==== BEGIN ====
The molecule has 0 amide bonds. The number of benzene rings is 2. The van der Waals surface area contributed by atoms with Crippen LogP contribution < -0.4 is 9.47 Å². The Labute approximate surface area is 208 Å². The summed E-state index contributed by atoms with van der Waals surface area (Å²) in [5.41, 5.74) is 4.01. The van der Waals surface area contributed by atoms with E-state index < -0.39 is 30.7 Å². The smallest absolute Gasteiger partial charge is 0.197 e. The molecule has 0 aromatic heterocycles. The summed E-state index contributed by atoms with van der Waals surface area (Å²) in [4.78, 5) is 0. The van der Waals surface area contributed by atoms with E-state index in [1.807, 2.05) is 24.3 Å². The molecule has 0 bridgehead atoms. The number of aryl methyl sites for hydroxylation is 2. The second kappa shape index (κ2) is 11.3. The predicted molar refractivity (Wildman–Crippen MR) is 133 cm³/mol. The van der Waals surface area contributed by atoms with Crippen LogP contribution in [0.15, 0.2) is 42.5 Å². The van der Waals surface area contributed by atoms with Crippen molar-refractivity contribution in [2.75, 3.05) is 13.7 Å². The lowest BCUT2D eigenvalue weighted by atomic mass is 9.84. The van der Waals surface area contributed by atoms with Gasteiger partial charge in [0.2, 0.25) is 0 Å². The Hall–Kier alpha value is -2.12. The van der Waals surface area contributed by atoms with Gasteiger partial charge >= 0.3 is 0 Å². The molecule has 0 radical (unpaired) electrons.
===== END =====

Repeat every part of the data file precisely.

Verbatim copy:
The molecule has 0 amide bonds. The number of benzene rings is 2. The van der Waals surface area contributed by atoms with Crippen LogP contribution < -0.4 is 9.47 Å². The Labute approximate surface area is 208 Å². The summed E-state index contributed by atoms with van der Waals surface area (Å²) in [5.41, 5.74) is 4.01. The van der Waals surface area contributed by atoms with E-state index < -0.39 is 30.7 Å². The smallest absolute Gasteiger partial charge is 0.197 e. The molecule has 0 aromatic heterocycles. The summed E-state index contributed by atoms with van der Waals surface area (Å²) in [4.78, 5) is 0. The van der Waals surface area contributed by atoms with E-state index in [1.807, 2.05) is 24.3 Å². The molecule has 0 bridgehead atoms. The number of aryl methyl sites for hydroxylation is 2. The second kappa shape index (κ2) is 11.3. The predicted molar refractivity (Wildman–Crippen MR) is 133 cm³/mol. The van der Waals surface area contributed by atoms with Crippen LogP contribution in [0.15, 0.2) is 42.5 Å². The van der Waals surface area contributed by atoms with Crippen molar-refractivity contribution in [2.75, 3.05) is 13.7 Å². The lowest BCUT2D eigenvalue weighted by atomic mass is 9.84. The van der Waals surface area contributed by atoms with Gasteiger partial charge in [0.2, 0.25) is 0 Å². The Hall–Kier alpha value is -2.12. The van der Waals surface area contributed by atoms with Gasteiger partial charge >= 0.3 is 0 Å². The molecule has 0 radical (unpaired) electrons.